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The Goths were a nomadic East Germanic people known for its raids and battles against the Roman Empire in the 4th and 5th centuries. They played a pivotal role in the downfall of the Western Roman Empire.

Understand[edit]

The origin of the Goths is still unclear. Most believe that their homeland was in Southern Scandinavia, possibly the island of Gotland. It seems that by the middle of the 2nd century, the Goths had settled near the Danube River and Black Sea in Central and South-eastern Europe. During the late 4th century, an onslaught by the Huns into their territory compelled the Goths to move west and invade the Roman Empire. At this point, the Goths were split into two major groups: the Visigoths (Goths of the west) and the Ostrogoths (Goths of the east). There was also a smaller group called the Crimean Goths, based in Crimea, whose culture and language survived well into the Middle Ages.

Legacy[edit]

The Goths had a legendary impact on Europe as the destroyers of Rome: Gothic architecture was a derogatory term for an architectural style perceived as "barbaric", though it had no actual connections to the Goths. Gothic fiction is a 19th to 20th century term for horror fiction.

Destinations[edit]

Map of Goths
  • 1 Toulouse. The capital of the Visigothic Kingdom for much of the 5th century before falling to the Franks in 507. Toulouse (Q7880) on Wikidata Toulouse on Wikipedia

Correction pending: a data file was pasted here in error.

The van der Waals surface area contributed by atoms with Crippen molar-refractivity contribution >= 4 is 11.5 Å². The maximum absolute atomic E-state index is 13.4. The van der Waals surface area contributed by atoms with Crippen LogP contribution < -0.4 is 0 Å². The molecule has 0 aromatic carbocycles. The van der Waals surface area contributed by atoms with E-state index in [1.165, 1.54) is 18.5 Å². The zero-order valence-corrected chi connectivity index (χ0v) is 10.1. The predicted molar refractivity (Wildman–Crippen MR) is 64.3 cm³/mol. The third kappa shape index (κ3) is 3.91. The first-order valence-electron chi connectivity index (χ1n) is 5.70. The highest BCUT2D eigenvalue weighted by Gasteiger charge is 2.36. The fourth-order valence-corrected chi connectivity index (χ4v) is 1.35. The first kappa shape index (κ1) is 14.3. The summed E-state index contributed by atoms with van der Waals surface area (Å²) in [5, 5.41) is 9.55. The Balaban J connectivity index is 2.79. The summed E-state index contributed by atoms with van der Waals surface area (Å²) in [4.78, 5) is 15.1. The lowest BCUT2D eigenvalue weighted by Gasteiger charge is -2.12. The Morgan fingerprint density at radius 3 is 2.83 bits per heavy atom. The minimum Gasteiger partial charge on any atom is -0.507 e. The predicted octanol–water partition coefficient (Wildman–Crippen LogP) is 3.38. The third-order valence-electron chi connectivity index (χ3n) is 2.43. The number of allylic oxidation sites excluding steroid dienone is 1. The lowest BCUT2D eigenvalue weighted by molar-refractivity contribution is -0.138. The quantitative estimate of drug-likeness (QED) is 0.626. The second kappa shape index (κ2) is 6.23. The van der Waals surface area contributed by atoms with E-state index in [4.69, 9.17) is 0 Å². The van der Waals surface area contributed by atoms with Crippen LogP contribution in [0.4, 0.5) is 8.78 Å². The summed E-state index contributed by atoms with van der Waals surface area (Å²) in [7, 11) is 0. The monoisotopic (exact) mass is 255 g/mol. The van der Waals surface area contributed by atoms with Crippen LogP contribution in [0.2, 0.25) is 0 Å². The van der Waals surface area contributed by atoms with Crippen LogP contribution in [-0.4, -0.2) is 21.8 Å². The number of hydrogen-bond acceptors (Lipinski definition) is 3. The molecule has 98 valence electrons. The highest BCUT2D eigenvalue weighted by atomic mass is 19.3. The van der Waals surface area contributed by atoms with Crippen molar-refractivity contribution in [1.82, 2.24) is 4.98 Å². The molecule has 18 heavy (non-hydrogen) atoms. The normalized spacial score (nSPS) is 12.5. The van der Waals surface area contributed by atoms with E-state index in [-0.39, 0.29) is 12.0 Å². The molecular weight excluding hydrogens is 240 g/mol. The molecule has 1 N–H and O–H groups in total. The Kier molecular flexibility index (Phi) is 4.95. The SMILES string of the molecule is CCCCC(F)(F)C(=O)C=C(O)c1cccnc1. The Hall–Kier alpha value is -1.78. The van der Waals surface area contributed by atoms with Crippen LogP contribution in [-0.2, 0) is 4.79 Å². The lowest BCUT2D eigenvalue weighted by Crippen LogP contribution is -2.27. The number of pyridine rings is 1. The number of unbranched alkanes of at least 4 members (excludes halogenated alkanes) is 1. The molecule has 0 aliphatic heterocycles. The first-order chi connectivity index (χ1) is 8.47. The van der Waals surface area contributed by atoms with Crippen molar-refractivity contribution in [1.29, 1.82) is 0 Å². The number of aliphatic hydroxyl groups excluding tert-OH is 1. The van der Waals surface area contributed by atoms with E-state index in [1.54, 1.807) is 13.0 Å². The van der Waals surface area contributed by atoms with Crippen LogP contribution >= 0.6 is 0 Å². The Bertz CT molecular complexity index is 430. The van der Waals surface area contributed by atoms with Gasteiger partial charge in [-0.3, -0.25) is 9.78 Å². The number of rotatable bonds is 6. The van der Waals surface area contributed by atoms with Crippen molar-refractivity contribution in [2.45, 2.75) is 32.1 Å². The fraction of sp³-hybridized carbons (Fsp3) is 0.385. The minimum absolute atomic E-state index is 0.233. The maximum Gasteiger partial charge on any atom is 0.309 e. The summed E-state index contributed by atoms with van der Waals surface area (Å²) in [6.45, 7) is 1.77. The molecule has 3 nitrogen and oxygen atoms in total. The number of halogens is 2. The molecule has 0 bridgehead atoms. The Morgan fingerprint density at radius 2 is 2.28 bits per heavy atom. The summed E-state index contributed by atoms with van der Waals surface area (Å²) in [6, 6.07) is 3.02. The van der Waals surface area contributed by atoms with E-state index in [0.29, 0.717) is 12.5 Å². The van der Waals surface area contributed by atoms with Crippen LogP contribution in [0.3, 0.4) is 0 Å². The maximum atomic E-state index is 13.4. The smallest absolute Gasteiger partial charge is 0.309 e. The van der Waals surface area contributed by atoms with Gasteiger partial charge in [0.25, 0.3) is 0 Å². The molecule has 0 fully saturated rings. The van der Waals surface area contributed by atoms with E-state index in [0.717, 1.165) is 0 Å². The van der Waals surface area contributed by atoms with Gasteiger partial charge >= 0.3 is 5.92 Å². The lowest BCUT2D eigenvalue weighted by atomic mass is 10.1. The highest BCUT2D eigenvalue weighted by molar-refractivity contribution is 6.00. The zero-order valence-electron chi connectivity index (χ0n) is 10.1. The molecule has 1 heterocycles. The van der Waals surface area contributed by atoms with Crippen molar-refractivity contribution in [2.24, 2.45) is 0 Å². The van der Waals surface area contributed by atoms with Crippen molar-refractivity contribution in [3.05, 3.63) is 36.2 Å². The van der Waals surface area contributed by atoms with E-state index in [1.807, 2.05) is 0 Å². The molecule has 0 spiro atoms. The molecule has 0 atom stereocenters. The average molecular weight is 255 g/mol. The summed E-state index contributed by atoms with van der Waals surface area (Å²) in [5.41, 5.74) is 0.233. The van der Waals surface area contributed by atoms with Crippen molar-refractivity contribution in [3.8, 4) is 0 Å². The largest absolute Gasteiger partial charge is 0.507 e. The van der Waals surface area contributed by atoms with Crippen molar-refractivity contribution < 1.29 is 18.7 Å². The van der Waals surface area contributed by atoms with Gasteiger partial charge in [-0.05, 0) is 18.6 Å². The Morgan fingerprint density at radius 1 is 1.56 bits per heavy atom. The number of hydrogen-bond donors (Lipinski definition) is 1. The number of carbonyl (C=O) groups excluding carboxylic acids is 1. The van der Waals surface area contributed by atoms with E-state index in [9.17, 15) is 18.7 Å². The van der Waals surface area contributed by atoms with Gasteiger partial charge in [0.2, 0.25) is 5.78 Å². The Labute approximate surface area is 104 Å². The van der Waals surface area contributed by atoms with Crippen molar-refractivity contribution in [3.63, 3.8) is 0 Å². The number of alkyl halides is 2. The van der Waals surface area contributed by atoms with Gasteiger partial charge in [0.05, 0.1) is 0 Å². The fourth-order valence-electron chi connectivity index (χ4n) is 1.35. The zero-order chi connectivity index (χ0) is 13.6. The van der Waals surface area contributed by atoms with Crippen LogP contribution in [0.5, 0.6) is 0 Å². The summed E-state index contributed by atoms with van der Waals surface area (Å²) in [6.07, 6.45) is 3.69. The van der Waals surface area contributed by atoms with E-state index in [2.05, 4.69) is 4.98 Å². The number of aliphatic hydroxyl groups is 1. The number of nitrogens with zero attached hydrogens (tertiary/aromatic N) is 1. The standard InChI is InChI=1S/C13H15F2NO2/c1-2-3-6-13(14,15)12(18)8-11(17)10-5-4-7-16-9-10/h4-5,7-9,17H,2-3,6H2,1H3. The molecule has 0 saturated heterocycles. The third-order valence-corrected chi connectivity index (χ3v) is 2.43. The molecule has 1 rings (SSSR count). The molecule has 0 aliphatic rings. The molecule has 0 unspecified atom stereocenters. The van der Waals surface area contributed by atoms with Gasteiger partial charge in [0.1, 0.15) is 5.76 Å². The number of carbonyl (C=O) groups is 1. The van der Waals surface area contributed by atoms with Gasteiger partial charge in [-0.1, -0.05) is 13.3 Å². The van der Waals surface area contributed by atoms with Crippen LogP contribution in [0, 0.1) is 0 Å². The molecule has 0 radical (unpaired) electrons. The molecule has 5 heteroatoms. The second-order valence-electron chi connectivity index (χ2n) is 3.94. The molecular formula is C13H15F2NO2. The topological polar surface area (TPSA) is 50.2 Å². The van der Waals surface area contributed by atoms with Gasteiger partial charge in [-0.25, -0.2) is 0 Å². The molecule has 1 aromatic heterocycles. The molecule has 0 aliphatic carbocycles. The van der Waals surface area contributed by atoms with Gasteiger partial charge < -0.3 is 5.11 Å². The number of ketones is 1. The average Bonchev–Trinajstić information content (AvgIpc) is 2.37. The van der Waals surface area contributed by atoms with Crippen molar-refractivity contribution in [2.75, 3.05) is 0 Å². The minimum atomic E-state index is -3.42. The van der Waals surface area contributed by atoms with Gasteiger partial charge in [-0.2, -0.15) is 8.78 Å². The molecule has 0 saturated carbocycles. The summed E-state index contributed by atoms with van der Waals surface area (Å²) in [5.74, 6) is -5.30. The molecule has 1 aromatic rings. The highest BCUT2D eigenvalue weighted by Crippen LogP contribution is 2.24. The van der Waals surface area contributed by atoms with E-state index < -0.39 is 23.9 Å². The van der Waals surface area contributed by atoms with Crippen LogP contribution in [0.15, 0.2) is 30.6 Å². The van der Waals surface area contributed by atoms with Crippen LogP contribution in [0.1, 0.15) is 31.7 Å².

• 2 Ravenna. The Ostrogothic capital for 60 years, many of Ravenna's finest buildings and architecture were built during this era. These include the Basilica of Sant'Apollinare Nuovo, the Palace of Theoderic, and Mausoleum of Theodoric. Ravenna (Q13364) on Wikidata Ravenna on Wikipedia
  • 3 Barcelona. The centre of Catalonian culture was a temporary capital of the Visigoths during early 6th century. The Museum of the History of Barcelona has exhibitions on the city's Gothic past. Barcelona (Q1492) on Wikidata Barcelona on Wikipedia
  • 4 Pavia. The final capital of the Ostrogoths and the last stronghold of resistance against the Byzantine Empire. Many Ostrogothic artifacts are found in the civic museums of Pavia. Pavia (Q6259) on Wikidata Pavia on Wikipedia
  • 5 Braga. Under Visigothic rule from the middle of the 6th century to early 8th century, the only architecture from the period remaining is the Chapel of São Frutuoso. Braga (Q83247) on Wikidata Braga on Wikipedia
  • 1 Carolina Rediviva (Uppsala, Sweden). Uppsala University's library contains the famed 6th century Silver Bible (Codex argenteus) – the best-preserved text written in the extinct Gothic language, named a WV-Unesco-icon-small.svg UNESCO Memory of the World in 2011. Carolina Rediviva (Q1044419) on Wikidata Carolina Rediviva on Wikipedia
  • 2 Gotlands Museum (Visby, Sweden). A museum of Gotland's prehistory, with some of the scarce evidence for the Goths' probable origin on Gotland.

See also[edit]

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